The second word: s3-t-t is a fairly obscure one. In his original publication, Haider interpreted this word as s3-t + det:BREAD. But it does not fit the context, unless this is indeed a 'bread-illness' (i.e. resulting from alimentary reasons). However, this is unlikely, and we are left to wonder if this word is an Egyptian phrase inserted into the text (similar to Netcher = 'god'), but without a determinative. Unfortunately, it is hard to find a fitting word in Egyptian language, and translation attempts like 'daughter of the father' (s3-t-jt ?= s3-t-t) were so far unable to give a truely fitting translation. The only thing we can say is that this term likely gives some detail of the disease.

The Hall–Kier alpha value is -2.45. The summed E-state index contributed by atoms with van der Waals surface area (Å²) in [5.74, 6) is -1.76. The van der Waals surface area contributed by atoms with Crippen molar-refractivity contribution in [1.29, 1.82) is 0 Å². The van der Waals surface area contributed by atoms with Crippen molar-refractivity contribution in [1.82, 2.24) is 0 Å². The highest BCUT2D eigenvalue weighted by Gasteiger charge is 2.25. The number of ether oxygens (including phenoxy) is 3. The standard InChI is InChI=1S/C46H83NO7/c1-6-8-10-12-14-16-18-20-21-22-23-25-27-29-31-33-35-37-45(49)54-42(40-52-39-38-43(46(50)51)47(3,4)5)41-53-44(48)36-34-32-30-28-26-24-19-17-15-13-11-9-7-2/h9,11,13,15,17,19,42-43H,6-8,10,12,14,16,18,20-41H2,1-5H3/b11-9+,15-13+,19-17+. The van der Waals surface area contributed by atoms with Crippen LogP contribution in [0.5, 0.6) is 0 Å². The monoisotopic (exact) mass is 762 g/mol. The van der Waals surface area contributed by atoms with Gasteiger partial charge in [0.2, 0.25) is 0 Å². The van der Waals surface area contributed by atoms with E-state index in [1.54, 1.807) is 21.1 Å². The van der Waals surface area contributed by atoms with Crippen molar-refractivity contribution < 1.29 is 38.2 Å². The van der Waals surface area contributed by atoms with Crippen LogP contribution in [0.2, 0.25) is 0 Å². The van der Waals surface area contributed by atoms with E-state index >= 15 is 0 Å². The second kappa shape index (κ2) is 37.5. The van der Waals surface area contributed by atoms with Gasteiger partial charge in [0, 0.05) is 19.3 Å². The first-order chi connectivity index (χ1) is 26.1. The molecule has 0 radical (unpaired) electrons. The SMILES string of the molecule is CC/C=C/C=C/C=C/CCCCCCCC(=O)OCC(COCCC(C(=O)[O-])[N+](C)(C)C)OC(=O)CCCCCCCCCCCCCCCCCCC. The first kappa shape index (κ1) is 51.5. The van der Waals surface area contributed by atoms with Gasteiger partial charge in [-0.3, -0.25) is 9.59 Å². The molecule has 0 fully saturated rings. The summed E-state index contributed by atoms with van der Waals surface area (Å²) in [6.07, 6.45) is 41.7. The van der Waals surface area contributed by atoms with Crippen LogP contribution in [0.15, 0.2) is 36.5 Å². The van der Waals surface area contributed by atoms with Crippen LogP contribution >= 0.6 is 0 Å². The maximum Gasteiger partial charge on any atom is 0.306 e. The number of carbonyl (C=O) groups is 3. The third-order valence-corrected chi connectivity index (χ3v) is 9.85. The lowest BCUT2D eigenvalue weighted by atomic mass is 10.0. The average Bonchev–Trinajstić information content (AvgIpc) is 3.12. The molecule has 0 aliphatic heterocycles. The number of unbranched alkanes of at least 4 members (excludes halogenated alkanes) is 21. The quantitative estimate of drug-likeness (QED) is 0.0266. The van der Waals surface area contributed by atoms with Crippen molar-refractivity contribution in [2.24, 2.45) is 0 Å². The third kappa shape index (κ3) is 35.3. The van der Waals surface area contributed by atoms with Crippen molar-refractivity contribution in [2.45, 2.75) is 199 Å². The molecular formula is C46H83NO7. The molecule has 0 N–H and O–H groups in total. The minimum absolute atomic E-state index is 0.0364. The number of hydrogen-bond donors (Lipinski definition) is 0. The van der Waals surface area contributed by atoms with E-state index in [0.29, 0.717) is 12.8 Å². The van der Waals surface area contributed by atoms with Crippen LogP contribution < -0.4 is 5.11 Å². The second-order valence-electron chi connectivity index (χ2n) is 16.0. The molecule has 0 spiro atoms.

The third word is very interesting due to two reasons. First, it is undoubtedly a verb, as the Egyptian determinative denote intransitive verbs related to movement. Yet it seems to terminate with an ending quite different from those obberved in Linear A. This strange ending can likely be explained by the optative or commanding sense of the phrase ('let [it] lift off', 'may [it] chase away' or similar). The other really interesting feature is the considerable length of this word. Since simple words in Minoan Linear A tend to be at most 2-3 syllable long, this phrase is likely a compound word. The first half of the term: sappawaya- is heavily reminiscent of the phrase SU-PU2-*188 (perhaps *supphuwe) common on Linear A tablets. Apart from tablets recording goods 'brought in' or 'carried away' (i.e. HT 8), the term can also be found as a name of a name for a vessel-type on HT 31 in the form SU-PU. Very recently, I had a truely perverted idea on the meaning of this name. We know all too well, that the Greek vessels bore names according to their composition or function: so there were Tripods (τριπους = 'three legs'), Kraters (κρατήρ= 'holder') or Amphores (αμφορεύς= Gr *amphi-phoreus ='carry-around' or 'twin carrier'). If so, then the (relatively amphore-like) vessel SU-PU might have been the Minoan equivalent of Greek amphores, with its name being a translation of the Greek word 'carrier'. This would fit well with the interpretation of the (related) SU-PU-*188 as a transaction term, and the meaning of sappawaya-ijattsaa as a verb expressing some sort of movement. The only problem of this interpretation lies in the fact, that sappawaya-ijatsaa actually appears to be intransitive, thus cannot mean 'carry off'. Otherwise the scribe would have used the determinant 'to carry' and not the one 'to go'.